In this section, you’ll support making files bigger and smaller and seeking within files. Use make cleanfs run-testwritefs2 to test.


Implement the OF_TRUNC flag to sys_open. When OF_TRUNC and OF_WRITE are both given, the file size should be set to zero.

This step does not actually require that you free any data blocks! A ChickadeeFS inode can have more or fewer data blocks allocated than its size would indicate (link). But the tests will ensure that you mark modified inode blocks as dirty.


Implement the sys_lseek system call, which changes a file’s position and returns the new position.

Chickadee’s sys_lseek should behave generally like Linux’s lseek. sys_lseek(fd, off, LSEEK_SET) sets the file position to off; sys_lseek(fd, off, LSEEK_CUR) should adjust the file position by off; and sys_lseek(fd, off, LSEEK_END) should set the file position to the end of the file plus off. In all these cases, the system call returns the new file position. Chickadee also supports sys_lseek(fd, off, LSEEK_SIZE), which returns the file’s size without changing the position (off is ignored). Return E_SPIPE for unseekable files, such as pipes and the keyboard/console.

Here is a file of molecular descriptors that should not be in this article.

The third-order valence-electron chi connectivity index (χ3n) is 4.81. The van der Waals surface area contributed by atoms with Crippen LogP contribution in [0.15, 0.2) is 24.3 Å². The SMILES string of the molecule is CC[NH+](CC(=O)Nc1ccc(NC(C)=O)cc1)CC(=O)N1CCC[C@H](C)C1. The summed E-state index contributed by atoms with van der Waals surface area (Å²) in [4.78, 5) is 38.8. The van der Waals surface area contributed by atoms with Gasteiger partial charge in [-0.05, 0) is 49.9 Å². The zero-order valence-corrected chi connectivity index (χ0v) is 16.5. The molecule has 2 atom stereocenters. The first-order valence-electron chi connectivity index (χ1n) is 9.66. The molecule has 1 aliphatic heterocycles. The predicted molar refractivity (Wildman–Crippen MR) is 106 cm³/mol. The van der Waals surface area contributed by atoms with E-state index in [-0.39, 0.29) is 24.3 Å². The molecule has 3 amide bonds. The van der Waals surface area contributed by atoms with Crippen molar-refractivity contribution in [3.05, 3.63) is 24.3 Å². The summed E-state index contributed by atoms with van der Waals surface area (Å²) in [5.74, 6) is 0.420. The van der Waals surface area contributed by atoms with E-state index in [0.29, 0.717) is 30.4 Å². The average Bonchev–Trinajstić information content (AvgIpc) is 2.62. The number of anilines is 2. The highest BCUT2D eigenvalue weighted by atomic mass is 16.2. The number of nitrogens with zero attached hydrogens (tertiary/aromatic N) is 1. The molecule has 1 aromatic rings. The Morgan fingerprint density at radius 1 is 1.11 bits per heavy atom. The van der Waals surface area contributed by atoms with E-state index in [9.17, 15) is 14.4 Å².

Unlike Linux, you only need to support seeks within a file for now.

File extension

Finally, implement file extension. Writing additional data to the end of file should make the file bigger. This is a big deal!

Use make cleanfs run-testwritefs2 fsck to test. When testwritefs2 completes successfully, press q to quit QEMU; then Chickadee’s file system checker should run. You should see something like this in the terminal:

kohler@ubuntu:~/chickadee$ make cleanfs run-testwritefs2 fsck
  RM chickadeefs.img
  CREATE chickadeefs.img
* Run `gdb -x build/chickadee.gdb` to connect gdb to qemu.
  QEMU chickadeeboot.img
warning: TCG doesn't support requested feature: CPUID.01H:ECX.vmx [bit 5]
warning: TCG doesn't support requested feature: CPUID.01H:ECX.vmx [bit 5]
unknown keycodes `(unnamed)', please report to
  FSCK chickadeefs.img
* File system OK

File extension hints

E. Creating files

Add support for the OF_CREATE flag to sys_open. When specified in combination with OF_WRITE, this flag should create a file of the supplied name if no such file exists.

To create a file, you’ll need to:

Use make cleanfs run-testwritefs3 fsck to test your work. You should also now be able to do cool things like create new files from your shell.

F. Optional features

Want to extend your file system further? There’s a lot of stuff you can add if you want and have time.